Place of Your Man.” In the 6th grade, it seemed to me that it was written by a man who felt helpless because the woman he has feelings for clearly cannot forget a previous relationship. Hearing it again, now it seems like he cannot take that ideal lover’s place not because she can’t get over it, but because he just doesn’t want to. It’s the same song I heard almost a decade ago, but twelve is an age when you are obviously more idealistic; when you’re twenty-one, you’re just more open to the ways of the world. The music does not change, but you certainly do. MI never listen just for the sake of listening. To any song that I feed into my head is an accompanying purpose that is triggered by an experience. Music and experience complement and crystallize each other, and the fact that music goes straight to my hips makes me all the more receptive to the experience of it. Every song is an exhilarating needle prick, creating tattoos that immortalize where I am, musically, at certain points in my life. Being composed is this intricate musical design that time and experience has drawn out for me. MWhen I fell in love with “I Want You,” I fell in love all the more with Erykah Badu – her wit, her provocative rhythm, her genius rhymes, and how she can articulate experiences that we rarely experience, let alone get inspiration from. The situation is simple, and so are her words: tormented and helpless in the face of desire, she keeps her phrases breathy, concise and distracted, but all the while still honest. She reads a book, tries some yoga, turns up the sauna and downs a jar of water – nothing works. All she knows is that she wants him. MWhen I fell in love with “I Want You,” I rediscovered excitement in darkness and peace in noise. I put this on, switch off all my bedroom lights, close my eyes for absolute seclusion, and just zone out. However, fully appreciate this song a rather high level of concentration is required. It is layered and complex, worthy of all the attention you have to give. If you let it, it can penetrate so deep inside of you that you won’t even know which of yourself is body and which is spirit. When I fell in love with “I Want You,” I fell in love with a new world that was entirely different from mine and Mizz Badu here – bless her – makes living vicariously appealing and accessible. MWhen I fell in love with “I Want You,” my then-dwindling love for music jumped right back on its feet. It happened to be in the backseat of somebody’s car; it started with a heartbeat. * 30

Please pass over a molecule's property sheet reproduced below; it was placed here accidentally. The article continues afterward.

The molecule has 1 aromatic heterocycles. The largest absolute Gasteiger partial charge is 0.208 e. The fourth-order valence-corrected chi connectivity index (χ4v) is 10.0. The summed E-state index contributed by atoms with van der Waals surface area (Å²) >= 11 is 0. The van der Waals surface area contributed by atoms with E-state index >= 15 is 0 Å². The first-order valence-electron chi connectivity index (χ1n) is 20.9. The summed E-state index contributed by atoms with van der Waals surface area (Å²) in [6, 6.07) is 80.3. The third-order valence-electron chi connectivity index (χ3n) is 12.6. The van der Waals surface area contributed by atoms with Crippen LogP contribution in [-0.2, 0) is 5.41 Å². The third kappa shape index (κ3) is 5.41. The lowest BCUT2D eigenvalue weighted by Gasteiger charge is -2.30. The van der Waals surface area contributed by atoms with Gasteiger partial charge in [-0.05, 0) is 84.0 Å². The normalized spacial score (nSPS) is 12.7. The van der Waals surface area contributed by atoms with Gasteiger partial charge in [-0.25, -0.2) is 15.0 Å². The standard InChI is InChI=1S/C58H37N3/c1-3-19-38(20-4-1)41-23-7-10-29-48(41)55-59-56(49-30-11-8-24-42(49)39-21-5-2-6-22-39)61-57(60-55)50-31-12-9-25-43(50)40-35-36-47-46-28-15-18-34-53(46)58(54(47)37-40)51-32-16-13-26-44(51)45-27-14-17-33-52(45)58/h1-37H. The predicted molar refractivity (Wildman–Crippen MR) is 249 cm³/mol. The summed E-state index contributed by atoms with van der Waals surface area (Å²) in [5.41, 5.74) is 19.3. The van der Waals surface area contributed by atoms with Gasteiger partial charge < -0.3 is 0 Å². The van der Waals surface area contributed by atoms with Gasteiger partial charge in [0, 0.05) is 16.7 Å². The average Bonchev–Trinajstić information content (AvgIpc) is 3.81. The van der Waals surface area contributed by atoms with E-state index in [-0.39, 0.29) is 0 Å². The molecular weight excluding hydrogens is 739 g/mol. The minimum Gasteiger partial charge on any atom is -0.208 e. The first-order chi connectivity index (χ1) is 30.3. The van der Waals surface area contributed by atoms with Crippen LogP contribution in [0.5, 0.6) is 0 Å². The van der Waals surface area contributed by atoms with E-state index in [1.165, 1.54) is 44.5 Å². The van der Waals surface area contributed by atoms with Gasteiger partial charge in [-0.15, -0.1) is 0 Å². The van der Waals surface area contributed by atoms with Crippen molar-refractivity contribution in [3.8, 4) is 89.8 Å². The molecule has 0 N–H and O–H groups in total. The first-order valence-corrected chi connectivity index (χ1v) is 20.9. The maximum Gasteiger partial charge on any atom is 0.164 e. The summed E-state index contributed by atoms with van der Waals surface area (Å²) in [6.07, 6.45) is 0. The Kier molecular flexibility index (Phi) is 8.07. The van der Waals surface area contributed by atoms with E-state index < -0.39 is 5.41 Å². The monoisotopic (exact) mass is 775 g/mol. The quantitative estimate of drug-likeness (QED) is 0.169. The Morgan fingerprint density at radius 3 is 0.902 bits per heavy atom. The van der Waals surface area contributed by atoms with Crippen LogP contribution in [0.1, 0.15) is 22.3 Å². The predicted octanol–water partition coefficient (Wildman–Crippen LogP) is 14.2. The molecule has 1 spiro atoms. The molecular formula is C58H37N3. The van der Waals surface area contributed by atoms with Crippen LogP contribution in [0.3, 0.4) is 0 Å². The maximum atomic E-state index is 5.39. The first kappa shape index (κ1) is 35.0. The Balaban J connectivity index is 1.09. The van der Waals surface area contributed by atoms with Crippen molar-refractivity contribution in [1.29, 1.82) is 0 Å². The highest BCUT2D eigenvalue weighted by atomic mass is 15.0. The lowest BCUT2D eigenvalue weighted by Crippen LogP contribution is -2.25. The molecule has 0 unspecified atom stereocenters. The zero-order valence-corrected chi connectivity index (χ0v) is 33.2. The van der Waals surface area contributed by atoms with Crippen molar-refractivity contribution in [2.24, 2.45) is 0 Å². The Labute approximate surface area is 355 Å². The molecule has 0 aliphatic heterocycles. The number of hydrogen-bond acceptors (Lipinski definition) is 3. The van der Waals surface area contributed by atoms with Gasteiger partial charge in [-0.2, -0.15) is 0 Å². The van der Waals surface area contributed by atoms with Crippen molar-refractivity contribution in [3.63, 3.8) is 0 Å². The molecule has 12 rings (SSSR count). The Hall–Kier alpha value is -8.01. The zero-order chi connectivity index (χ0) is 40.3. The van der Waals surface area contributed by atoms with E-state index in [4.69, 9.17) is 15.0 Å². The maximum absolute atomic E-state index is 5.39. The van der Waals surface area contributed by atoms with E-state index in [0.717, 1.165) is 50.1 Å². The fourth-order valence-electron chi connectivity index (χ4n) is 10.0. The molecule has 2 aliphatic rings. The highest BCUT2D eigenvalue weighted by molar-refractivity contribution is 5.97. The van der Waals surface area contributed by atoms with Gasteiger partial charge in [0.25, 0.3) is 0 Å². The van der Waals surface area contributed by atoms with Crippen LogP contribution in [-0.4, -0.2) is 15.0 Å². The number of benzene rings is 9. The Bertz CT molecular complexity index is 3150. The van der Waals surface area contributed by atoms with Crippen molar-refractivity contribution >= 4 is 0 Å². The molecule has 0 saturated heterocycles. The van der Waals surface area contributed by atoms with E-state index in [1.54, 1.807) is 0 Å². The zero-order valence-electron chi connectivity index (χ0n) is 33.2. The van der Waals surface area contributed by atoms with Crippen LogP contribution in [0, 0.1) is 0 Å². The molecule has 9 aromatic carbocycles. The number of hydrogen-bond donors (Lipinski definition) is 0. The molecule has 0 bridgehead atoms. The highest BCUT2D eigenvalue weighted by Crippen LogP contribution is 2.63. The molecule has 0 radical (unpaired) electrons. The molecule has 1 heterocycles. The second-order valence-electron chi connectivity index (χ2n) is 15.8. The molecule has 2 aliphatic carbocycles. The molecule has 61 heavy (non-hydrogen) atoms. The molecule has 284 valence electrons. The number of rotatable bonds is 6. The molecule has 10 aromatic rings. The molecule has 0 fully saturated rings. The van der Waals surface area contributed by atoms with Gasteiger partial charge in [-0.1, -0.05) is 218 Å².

( OTHER ) yuzon